Boston isn’t the only city that is revolutionizing mass transit. Bogota, Colombia, has quietly built the world’s largest Bus Rapid Transit (BRT) system, known as TransMilenio. The system, which opened in 2000, has grown to encompass 12 routes and serves over 2 million passengers a day.
This is a true BRT system, with an average of four dedicated lanes of traffic for the buses in the center of the street. That means no waiting in traffic, unlike many public transit sytems. Riders catch the bus by entering raised stations via pedestrian overpasses. Each station is accessible to those using strollers or wheelchairs: the platforms are level with the bus floors, and buses pull up centimeters away from the curb. Boston’s Government Center station is under construction for the next year and a half to solve this issue (among others), so we’ll have to wait to see whether it will be as effective as TransMilenio’s solution.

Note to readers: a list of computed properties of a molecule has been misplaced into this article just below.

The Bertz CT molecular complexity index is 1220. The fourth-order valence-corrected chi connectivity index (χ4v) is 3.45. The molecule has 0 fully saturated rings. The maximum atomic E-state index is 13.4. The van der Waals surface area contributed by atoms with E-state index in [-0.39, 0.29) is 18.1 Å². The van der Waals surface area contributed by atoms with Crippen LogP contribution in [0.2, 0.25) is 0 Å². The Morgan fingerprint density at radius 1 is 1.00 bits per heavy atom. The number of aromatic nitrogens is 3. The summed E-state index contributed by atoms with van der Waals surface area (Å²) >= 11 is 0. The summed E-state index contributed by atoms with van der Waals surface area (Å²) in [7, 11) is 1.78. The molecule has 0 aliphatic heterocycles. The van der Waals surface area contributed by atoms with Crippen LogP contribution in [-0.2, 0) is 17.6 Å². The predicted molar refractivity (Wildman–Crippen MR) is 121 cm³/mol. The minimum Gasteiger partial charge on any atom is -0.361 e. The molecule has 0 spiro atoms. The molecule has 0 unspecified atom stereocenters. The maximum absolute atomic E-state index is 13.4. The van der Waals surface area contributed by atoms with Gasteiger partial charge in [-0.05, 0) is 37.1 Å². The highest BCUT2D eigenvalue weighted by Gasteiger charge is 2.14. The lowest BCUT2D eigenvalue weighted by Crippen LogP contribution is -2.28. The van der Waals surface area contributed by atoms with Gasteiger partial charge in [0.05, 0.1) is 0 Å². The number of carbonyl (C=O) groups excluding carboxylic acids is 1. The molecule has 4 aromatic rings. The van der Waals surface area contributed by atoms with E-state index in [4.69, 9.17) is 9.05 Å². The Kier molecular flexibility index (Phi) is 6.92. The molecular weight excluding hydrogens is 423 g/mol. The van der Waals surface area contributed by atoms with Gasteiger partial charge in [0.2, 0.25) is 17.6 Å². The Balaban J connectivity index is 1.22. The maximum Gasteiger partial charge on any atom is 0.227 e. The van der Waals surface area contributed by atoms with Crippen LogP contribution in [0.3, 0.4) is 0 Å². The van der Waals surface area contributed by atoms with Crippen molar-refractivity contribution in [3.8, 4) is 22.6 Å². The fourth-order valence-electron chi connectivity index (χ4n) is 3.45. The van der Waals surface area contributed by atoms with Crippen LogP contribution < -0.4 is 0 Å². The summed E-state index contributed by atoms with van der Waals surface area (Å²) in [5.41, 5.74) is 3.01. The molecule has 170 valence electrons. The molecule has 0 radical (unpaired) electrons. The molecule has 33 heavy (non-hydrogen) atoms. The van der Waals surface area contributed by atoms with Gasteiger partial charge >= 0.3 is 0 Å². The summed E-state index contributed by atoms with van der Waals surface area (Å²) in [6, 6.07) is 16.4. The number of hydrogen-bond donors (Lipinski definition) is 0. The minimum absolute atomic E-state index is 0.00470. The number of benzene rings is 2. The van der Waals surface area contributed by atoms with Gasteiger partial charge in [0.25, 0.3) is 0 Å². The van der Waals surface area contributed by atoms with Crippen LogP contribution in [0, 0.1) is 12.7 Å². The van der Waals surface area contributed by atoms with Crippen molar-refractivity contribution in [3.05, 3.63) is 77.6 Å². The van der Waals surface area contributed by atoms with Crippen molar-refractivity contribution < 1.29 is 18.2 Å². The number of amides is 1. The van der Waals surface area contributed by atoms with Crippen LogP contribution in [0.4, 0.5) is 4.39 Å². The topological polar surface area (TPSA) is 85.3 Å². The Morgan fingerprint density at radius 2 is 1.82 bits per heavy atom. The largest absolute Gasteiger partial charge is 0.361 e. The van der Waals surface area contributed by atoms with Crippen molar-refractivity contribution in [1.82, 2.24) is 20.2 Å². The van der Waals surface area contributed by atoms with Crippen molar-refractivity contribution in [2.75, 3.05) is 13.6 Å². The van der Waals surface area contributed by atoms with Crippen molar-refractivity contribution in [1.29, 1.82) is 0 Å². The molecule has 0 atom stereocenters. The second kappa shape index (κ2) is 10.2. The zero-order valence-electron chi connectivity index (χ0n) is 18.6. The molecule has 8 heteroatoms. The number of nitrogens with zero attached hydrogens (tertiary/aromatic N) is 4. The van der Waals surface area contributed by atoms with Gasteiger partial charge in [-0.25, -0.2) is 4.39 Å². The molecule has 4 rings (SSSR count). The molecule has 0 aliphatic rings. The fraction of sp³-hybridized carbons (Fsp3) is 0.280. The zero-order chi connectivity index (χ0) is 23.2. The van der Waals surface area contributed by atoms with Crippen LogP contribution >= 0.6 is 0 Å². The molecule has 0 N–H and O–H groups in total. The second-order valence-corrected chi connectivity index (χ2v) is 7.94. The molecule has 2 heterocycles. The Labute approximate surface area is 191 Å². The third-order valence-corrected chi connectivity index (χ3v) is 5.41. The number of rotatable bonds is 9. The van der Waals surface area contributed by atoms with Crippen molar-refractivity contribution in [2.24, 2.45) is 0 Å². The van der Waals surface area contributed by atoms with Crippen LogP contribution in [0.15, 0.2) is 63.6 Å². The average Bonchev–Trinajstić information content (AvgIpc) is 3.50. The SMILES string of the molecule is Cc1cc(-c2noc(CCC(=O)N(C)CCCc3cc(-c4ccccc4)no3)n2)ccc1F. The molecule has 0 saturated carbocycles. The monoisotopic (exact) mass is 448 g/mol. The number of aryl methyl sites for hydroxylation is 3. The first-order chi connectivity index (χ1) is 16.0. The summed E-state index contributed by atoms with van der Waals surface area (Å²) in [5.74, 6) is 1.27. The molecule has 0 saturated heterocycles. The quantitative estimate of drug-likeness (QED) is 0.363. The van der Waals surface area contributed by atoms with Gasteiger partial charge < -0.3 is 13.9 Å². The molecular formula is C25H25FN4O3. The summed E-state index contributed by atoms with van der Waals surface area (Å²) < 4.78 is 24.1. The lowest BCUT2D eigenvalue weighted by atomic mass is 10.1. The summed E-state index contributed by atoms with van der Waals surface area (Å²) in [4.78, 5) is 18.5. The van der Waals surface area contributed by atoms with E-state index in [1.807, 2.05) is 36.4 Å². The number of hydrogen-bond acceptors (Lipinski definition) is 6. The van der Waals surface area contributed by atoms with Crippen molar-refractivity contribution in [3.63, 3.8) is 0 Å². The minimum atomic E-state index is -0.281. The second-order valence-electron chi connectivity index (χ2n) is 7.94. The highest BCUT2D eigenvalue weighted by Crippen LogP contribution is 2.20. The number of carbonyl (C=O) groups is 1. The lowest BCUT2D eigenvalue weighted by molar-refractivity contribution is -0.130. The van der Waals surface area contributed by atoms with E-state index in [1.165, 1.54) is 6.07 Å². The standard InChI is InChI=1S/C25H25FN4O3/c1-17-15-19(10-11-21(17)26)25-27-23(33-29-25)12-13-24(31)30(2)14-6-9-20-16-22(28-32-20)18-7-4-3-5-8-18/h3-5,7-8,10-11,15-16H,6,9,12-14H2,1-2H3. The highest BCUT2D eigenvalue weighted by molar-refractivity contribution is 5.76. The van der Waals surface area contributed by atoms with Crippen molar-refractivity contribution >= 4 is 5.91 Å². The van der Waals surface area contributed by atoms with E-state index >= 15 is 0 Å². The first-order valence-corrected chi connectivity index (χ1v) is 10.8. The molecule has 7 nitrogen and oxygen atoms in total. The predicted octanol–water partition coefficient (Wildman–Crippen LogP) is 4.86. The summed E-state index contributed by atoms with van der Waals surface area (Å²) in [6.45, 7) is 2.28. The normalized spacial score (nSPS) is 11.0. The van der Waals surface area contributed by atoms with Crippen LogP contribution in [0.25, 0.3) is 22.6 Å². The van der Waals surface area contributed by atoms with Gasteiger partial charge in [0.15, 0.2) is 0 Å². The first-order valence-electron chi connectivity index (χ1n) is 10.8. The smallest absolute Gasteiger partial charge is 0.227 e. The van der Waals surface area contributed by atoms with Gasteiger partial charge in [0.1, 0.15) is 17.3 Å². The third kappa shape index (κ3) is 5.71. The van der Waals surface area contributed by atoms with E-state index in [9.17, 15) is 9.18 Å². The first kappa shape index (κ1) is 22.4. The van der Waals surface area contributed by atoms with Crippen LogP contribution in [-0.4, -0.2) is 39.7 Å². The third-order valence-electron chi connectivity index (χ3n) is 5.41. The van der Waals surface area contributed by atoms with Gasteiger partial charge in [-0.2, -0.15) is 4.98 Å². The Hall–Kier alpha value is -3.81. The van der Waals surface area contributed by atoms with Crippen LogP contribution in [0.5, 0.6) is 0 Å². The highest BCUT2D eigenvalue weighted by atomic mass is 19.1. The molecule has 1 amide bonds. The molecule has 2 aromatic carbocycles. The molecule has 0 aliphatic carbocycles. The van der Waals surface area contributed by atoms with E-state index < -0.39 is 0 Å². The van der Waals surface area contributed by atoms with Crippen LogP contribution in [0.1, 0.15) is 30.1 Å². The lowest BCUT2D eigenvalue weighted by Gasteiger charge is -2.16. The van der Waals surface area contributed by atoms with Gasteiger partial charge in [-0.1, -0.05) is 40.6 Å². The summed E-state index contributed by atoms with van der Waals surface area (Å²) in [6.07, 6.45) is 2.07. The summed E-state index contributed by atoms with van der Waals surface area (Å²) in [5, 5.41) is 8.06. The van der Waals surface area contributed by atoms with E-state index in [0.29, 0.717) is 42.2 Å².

One more word on the stations. TransMilenio is a hierarchical system, with 5 “tiers” of stations ranging from Sencillas (simple stops), which can be found approximately every 500 meters along a route, to Cabecera (portals), which are termini of routes and can efficiently accommodate a massive influx of people from rail lines, intercity buses, and alimetadores, or “feeder” buses (pictured below). These green buses connect outer neighborhoods to the TransMilenio network, and are completely free, thereby increasing affordability and expanding access for all residents.
Each non-feeder bus is painted bright red, and can accommodate 160 passengers -- and there are over 1400 buses in circulation! Over half the world’s population now lives in an urban environment, and Bogota has come up with a viable, and pretty cool, mass transit system for the 21st century. However, the system is not without its problems. Recently, citizens have been protesting over long wait times and overcrowded buses.
Ultimately, there are two ways cities can improve buses; make them less flexible, but capable of higher capacity, or we can make them more flexible with lower capacity and more direct service. We beleive that Transmilenio is an example of the former and Bridj is an example of the later.